The cloud of suspicion over Russian interference in the American presidential election has widened, with new demands from congressional Republicans as well as Democrats for a special counsel's investigation, akin to the Watergate inquiry that forced the 1974 resignation of Richard Nixon.
The Justice Department has confirmed that, during the 2016 presidential campaign, Jeff Sessions, now Mr. Trump's attorney general but then Alabama's senior U.S. senator, met with Russian Ambassador Sergey Kislyak — contrary to Mr. Sessions' sworn testimony at his confirmation hearings.
As first reported by The Washington Post, Messrs. Sessions and Kislyak met in Mr. Sessions' Senate office for a second time late in the campaign. A Sessions spokesperson said the then-senator held the meeting in his capacity as a member of the Senate Armed Services Committee, not as a key foreign policy adviser in the Trump campaign. But Mr. Sessions in his confirmation hearings before the Senate Judiciary Committee, when asked about the reported Russian hacking, said he was "not aware of any of those activities" and that he "did not have communications with the Russians."
Democratic Sen. Patrick Leahy of Vermont in a written question asked Mr. Sessions whether he had "been in contact with anyone connected to any part of the Russian government about the 2016 election, either before or after Election Day." Mr. Sessions wrote: "No."
Democratic and Republican members of the House and Senate Intelligence Committees announced last month they were conducting investigations into a potential Russian-influence scandal President Trump has derided as a "ruse." The most persistent advocate of such hearings has been Democratic Rep. Adam Schiff of California, but the intelligence committees customarily conduct their hearings in private, so the public might not be best served by them.
Rep. Darrell Issa of California, a prominent House Republican who relentlessly pushed his party's investigations into the deaths of American diplomats in 2012 at the U.S. consulate in Benghazi, Libya, and who blamed then-Secretary of State Hillary Clinton, took up the call for a special prosecutor to get to the bottom of the Russian involvement in the 2016 election.
Mr. Issa, the former chairman of the House Oversight Committee, told host Bill Maher on his HBO show: "You're going to have to use the special prosecutor statute and office." While other Democrats called for Mr. Sessions to resign, Senate Minority Leader Chuck Schumer argued he should at least recuse himself from any role in investigating the Russian involvement in the election. On Thursday, Mr. Sessions agreed to do just that. But Mr. Trump quickly expressed his "total" confidence in his attorney general.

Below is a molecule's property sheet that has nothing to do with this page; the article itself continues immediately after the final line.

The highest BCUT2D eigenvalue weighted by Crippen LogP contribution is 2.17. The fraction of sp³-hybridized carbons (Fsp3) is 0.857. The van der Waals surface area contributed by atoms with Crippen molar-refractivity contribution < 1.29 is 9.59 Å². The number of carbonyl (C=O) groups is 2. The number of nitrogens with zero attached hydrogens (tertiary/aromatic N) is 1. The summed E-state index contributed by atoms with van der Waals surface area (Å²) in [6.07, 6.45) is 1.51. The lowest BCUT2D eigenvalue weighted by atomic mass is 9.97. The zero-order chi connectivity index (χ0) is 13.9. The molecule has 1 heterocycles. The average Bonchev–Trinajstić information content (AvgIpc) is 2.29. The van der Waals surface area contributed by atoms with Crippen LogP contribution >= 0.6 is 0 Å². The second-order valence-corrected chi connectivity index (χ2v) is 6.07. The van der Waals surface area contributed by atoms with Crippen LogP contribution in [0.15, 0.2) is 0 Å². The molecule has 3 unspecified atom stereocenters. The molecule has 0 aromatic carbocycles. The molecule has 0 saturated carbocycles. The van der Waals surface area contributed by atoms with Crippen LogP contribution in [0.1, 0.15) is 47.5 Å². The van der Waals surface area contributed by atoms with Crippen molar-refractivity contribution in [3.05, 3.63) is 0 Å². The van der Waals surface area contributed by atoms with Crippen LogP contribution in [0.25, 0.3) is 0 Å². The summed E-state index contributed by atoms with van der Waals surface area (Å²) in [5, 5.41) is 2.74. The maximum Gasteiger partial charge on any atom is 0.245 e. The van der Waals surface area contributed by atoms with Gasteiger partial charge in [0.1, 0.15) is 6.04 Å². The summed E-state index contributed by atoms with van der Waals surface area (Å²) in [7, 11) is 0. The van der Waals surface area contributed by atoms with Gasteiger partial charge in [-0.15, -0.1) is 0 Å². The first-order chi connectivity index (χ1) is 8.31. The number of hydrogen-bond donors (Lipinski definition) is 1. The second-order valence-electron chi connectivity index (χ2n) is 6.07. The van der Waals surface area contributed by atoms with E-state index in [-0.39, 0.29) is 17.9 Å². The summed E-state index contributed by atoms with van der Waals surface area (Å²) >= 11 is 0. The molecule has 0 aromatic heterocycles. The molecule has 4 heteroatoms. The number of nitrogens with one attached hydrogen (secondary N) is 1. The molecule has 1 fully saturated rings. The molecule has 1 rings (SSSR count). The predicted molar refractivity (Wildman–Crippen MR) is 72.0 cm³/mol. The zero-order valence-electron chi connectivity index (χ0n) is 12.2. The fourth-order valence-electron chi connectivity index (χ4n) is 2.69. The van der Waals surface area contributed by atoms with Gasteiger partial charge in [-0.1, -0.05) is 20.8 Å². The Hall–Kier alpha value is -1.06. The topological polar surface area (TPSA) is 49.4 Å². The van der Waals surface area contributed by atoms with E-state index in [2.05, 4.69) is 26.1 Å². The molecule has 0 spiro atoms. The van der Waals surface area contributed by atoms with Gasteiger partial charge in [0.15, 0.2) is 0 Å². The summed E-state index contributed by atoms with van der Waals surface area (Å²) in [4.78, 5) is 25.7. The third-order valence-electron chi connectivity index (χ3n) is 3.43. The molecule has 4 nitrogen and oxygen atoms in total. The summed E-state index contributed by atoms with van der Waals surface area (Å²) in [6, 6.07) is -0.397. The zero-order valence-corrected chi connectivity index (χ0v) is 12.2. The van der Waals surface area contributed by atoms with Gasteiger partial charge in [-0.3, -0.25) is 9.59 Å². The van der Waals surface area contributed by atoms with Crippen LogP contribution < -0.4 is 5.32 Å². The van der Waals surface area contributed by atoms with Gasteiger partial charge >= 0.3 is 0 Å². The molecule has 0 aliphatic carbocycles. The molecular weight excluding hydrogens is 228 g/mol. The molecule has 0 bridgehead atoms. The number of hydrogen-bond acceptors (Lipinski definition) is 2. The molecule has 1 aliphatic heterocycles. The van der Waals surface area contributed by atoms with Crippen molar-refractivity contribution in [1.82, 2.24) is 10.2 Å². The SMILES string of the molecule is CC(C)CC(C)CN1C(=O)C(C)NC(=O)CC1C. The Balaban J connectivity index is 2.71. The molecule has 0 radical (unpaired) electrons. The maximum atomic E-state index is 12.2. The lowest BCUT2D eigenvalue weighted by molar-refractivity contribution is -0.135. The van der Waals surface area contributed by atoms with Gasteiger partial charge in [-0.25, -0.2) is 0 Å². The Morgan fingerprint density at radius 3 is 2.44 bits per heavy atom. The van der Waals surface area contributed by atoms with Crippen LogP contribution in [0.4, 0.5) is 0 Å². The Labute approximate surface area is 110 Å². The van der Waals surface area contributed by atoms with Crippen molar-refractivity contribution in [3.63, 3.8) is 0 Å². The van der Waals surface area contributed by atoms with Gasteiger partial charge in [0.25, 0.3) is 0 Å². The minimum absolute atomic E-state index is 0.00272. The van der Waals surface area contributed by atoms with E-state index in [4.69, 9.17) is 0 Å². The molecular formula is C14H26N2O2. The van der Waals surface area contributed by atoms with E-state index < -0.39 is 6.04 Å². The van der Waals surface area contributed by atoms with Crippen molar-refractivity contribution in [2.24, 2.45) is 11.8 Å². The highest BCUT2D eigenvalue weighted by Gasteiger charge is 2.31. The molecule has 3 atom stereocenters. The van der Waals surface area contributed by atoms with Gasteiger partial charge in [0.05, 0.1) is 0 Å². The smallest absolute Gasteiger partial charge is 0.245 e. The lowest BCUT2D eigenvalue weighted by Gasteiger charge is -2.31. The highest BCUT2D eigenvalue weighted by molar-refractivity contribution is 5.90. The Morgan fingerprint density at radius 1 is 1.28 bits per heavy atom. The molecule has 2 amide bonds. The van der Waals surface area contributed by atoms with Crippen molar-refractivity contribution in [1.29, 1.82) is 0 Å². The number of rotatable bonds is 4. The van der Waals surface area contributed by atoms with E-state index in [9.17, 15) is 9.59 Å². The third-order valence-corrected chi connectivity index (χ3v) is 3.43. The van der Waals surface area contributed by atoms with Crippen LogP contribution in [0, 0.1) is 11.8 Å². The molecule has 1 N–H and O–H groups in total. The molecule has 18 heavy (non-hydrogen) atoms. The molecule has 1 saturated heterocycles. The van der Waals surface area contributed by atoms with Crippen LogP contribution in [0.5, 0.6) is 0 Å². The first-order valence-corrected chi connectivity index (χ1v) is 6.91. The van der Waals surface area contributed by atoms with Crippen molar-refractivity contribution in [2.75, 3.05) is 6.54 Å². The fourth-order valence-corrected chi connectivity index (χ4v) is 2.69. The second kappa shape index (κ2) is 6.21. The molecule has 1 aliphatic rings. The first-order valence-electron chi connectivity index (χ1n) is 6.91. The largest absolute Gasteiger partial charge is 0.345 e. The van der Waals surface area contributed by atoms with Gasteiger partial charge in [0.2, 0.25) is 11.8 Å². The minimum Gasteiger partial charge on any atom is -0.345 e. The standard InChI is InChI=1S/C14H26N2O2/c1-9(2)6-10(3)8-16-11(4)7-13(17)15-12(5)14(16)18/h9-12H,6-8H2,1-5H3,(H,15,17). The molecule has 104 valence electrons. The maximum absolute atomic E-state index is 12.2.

The case for a special prosecutor was tested and validated in 1973-74, after a lengthy series of public hearings by a special Senate inquiry into the Watergate scandal. As the world now knows, burglars linked to the Nixon re-election committee broke into the offices of the Democratic National Committee at a Washington hotel-and-office complex, and the subsequent investigation captivated a huge television audience.
The Senate hearings uncovered the existence of a secret audio taping system in the Oval Office, and the tapes eventually were made public by Supreme Court order. Attorney General Elliot Richardson appointed Archibald Cox, a Harvard law professor, as Watergate special prosecutor under a federal statute.
Nixon later ordered Richardson to fire Cox, but he refused — as did his deputy — but the next Justice Department official in line, Solicitor General Robert Bork, did so. A new special prosecutor finished the job, however, and Nixon, facing impeachment, finally resigned in 1974.
Whether such a dramatic and historic outcome would be the result of another appointed special prosecutor is anybody's guess. But public interest in the Russian connection in the 2016 election would certainly be greatly enhanced.
Ironically, Mr. Trump himself in the campaign threatened if elected to appoint a special prosecutor, saying Democratic presidential Hillary Clinton would be thrown in jail for her alleged "crooked" emails uncovered through Russian email hacking.
That campaign promise is one on which the new president has not yet followed through. In light of the olive branch he offered to the Democrats in his recent address to Congress, she probably has nothing to worry about.
Jules Witcover is a syndicated columnist and former long-time writer for The Baltimore Sun. His latest book is "The American Vice Presidency: From Irrelevance to Power" (Smithsonian Books). His email is firstname.lastname@example.org.